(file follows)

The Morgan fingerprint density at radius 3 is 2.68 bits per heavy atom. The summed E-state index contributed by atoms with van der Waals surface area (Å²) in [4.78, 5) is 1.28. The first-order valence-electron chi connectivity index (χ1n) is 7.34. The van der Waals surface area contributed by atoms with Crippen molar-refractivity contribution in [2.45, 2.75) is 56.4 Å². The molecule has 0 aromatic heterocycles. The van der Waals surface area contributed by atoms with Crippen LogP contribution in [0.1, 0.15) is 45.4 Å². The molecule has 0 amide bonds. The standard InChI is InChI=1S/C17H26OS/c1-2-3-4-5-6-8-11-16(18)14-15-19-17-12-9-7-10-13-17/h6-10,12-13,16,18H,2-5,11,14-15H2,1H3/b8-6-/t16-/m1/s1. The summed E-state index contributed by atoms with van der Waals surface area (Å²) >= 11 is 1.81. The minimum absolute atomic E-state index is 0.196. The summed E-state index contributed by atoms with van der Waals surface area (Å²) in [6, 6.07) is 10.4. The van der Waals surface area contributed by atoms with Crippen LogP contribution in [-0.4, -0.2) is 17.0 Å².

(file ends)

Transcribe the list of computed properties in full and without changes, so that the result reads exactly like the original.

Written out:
The Morgan fingerprint density at radius 3 is 2.68 bits per heavy atom. The summed E-state index contributed by atoms with van der Waals surface area (Å²) in [4.78, 5) is 1.28. The first-order valence-electron chi connectivity index (χ1n) is 7.34. The van der Waals surface area contributed by atoms with Crippen molar-refractivity contribution in [2.45, 2.75) is 56.4 Å². The molecule has 0 aromatic heterocycles. The van der Waals surface area contributed by atoms with Crippen LogP contribution in [0.1, 0.15) is 45.4 Å². The molecule has 0 amide bonds. The standard InChI is InChI=1S/C17H26OS/c1-2-3-4-5-6-8-11-16(18)14-15-19-17-12-9-7-10-13-17/h6-10,12-13,16,18H,2-5,11,14-15H2,1H3/b8-6-/t16-/m1/s1. The summed E-state index contributed by atoms with van der Waals surface area (Å²) >= 11 is 1.81. The minimum absolute atomic E-state index is 0.196. The summed E-state index contributed by atoms with van der Waals surface area (Å²) in [6, 6.07) is 10.4. The van der Waals surface area contributed by atoms with Crippen LogP contribution in [-0.4, -0.2) is 17.0 Å².